The main purpose of this post is to introduce different matrix norms such as Frobenius norm and \(p\)-norms. In the following, first we give a general definition of matrix norms.

### General definition of matrix norms

In the post on matrix operations, it is explained that \(M_{n\times n}(\mathbb{R})\) is a real vector space. A matrix norm on \(M_{n\times n}(\mathbb{R})\) is a vector space norm \(\Vert \cdot \Vert\) on \(M_{n\times n}(\mathbb{R})\) with the so-called submultiplicative property:

- \(\Vert AB \Vert \leq \Vert A \Vert \Vert B \Vert,\) for all matrices \(A\) and \(B\) in \(M_{n\times n}(\mathbb{R})\).

It is clear that if \(k\) is an arbitrary positive integer, then $$\Vert A^k \Vert \leq \Vert A \Vert^k.$$

By definition, a real square matrix \(A\) is idempotent if \(A^2 = A.\) More generally, if \(k > 1\) is a positive integer, a real square matrix \(A\) is defined to be \(k\)-potent if \(A^k = A.\)

**Exercise**. Let \(A\) be a nonzero \(k\)-potent matrix. Prove the matrix norm of \(A\) is not less than 1.

**Solution**. Observe that $$\Vert A \Vert = \Vert A^k \Vert \leq \Vert A \Vert^k.$$ Since \(A\) is nonzero, its matrix norm is also a positive real number. This implies that $$ 1 \leq \Vert A \Vert^{k-1}.$$ Obviously, this causes the matrix norm of \(A\) to be not less than 1 and the proof is complete.

#### Examples of matrix norms

**Frobenius norm**. The first matrix norm that may come to one’s mind is the Frobenius norm, denoted by \(\Vert \cdot \Vert_{F}\) and defined as follows: Let \(A\) be a real square matrix. Then, $$\Vert A \Vert_{F} = \sqrt{\sum_{i,j = 1}^{n} a^2_{ij}}.$$

**Exercise**. Find the Frobenius norm of the following matrix: $$A = \begin{pmatrix} 3 & 4\\ 5 & 6 \end{pmatrix}.$$

**Solution**. Observe that $$\Vert A \Vert_{F} = $$ $$\sqrt{3^2 + 4^2 + 5^2 + 6^2} \approx$$ $$ 9.2736.$$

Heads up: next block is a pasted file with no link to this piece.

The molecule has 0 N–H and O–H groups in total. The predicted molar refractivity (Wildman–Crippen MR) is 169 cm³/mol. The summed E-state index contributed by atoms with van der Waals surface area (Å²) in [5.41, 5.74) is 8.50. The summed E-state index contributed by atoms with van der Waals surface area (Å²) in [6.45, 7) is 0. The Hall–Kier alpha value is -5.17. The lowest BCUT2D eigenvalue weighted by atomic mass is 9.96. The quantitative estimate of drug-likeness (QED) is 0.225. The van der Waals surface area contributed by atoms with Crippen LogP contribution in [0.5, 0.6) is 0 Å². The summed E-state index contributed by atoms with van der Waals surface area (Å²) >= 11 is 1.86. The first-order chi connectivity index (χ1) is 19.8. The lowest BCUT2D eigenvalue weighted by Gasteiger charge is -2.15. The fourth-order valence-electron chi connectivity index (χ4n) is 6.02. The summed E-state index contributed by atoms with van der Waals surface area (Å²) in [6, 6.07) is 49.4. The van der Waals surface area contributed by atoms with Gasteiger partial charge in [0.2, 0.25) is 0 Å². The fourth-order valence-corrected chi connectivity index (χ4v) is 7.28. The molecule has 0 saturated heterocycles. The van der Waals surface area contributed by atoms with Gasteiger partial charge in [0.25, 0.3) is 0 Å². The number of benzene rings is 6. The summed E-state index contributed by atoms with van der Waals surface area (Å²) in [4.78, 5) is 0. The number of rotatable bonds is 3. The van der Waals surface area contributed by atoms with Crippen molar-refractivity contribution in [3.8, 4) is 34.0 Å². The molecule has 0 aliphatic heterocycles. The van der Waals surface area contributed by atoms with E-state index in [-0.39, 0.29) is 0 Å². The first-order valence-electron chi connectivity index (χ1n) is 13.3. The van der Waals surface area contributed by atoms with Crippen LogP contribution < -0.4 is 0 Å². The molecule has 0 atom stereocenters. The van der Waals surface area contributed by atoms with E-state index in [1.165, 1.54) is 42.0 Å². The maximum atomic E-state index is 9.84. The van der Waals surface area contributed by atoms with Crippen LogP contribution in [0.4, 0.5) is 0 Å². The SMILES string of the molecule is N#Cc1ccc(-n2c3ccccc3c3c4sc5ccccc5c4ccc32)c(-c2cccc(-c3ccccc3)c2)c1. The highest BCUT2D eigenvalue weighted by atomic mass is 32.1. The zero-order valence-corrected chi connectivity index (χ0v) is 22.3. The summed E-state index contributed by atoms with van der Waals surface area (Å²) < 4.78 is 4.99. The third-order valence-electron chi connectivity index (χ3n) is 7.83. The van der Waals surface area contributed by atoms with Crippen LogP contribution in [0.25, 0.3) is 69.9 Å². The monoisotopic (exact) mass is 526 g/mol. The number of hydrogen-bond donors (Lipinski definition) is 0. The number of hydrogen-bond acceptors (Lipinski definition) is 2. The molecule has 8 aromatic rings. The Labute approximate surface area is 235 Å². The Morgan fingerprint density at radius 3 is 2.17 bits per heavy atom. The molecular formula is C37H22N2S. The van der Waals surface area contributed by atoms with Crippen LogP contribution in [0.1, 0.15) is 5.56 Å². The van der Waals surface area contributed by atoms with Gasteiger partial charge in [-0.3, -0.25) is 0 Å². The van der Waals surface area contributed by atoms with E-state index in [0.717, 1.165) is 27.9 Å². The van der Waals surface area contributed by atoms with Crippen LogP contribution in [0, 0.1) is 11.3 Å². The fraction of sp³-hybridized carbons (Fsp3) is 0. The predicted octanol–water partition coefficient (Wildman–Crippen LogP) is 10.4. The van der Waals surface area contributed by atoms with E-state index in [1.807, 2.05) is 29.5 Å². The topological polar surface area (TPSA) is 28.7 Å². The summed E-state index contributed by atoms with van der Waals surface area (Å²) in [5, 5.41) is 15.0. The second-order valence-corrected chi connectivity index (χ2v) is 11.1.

**Remark**. Frobenius norm is also called the Hilbert-Schmidt norm or the Schur norm, in some references.

We skip the proof of the following result:

**Result**. Fix a vector norm \(\Vert \cdot \Vert\) on \(\mathbb{R}^n\) and assume that \(A\) is a square \(n \times n\) real matrix. Then, for any vector \(u\) in \(\mathbb{R}^n\), we have the following: $$\Vert Au \Vert \leq m \Vert u \Vert,$$ where \(m\) is a fix non-negative real number depending only on the norm \(\Vert \cdot \Vert\) and the matrix \(A\).

A corollary to this result is that if \(\Vert \cdot \Vert\) is a vector norm on \(\mathbb{R}^n\) and \(A\) is a square \(n \times n\) real matrix, then there is a non-negative real number \(m\) such that for all nonzero vector \(u\) in \(\mathbb{R}^n\), we have $$\frac{\Vert Au \Vert}{\Vert u \Vert} \leq m.$$ This implies that $$\sup_{u \neq \vec{0}} \frac{\Vert Au \Vert}{\Vert u \Vert} \leq m.$$ On the other hand, if \(u\) is a nonzero vector, then $$\frac{\Vert Au \Vert}{\Vert u \Vert} = \Vert A(u/\Vert u \Vert) \Vert.$$ Hence, we have the following: $$ \sup_{u \neq \vec{0}} \frac{\Vert Au \Vert}{\Vert u \Vert} = \sup_{\Vert u \Vert = 1} \Vert Au \Vert.$$

#### Operator norm

By definition, if \(\Vert \cdot\Vert\) is a vector norm, then \(\Vert A\Vert_{op}\) is defined as follows: $$ \Vert A\Vert_{op} = \sup_{\Vert u \Vert = 1} \Vert Au \Vert.$$ One can check that \(\Vert \cdot \Vert_{op}\) is indeed a vector norm on \(M_{n \times n}(\mathbb{R})\) satisfying the following property for all vectors \(u\): $$\Vert Au \Vert \leq \Vert A\Vert_{op} \Vert u \Vert.$$

Using this, we obtain that $$\Vert ABu \Vert \leq \Vert A\Vert_{op} \Vert Bu \Vert \leq $$ $$\Vert A\Vert_{op} \Vert B\Vert_{op} \Vert u \Vert.$$ Definitely, this implies that $$\Vert AB \Vert_{op} \leq \Vert A\Vert_{op} \Vert B\Vert_{op}$$ and this means that \(\Vert \cdot \Vert_{op}\) is, in fact, a matrix norm on \(M_{n \times n}(\mathbb{R})\) known as the “operator norm” induced by the given norm \(\Vert \cdot \Vert\).

#### How to compute some operator norms

The operator norm induced by \(\Vert \cdot \Vert_1\) is computed as follows: $$\Vert A \Vert_1 = \max_{j} \sum_{i=1}^{n} \vert a_{ij} \vert.$$

**Exercise**. Compute \(\Vert A \Vert_1\) of the following matrix: $$A = \begin{pmatrix} 3 & 4\\ 5 & 6 \end{pmatrix}.$$

**Solution**. First you sum the absolute value of each array that you see on each column separately, then, you choose the maximum of such numbers. $$\Vert A \Vert_1 = \max\{3+5, 4+6\} = 10.$$

The operator norm induced by \(\Vert \cdot \Vert_{\infty}\) is computed as follows: $$\Vert A \Vert_{\infty} = \max_{i} \sum_{j=1}^{n} \vert a_{ij} \vert.$$

**Exercise**. Compute \(\Vert A \Vert_{\infty}\) of the following matrix: $$A = \begin{pmatrix} 3 & 4\\ 5 & 6 \end{pmatrix}.$$ The solution is left to the reader. The answer is 11.

The computation of the operator norm induced by \(\Vert \cdot \Vert_{2}\) needs more advanced tools in linear algebra and is usually difficult and challenging. However, there are some software packages which can help with the computation of \(\Vert A \Vert_2.\)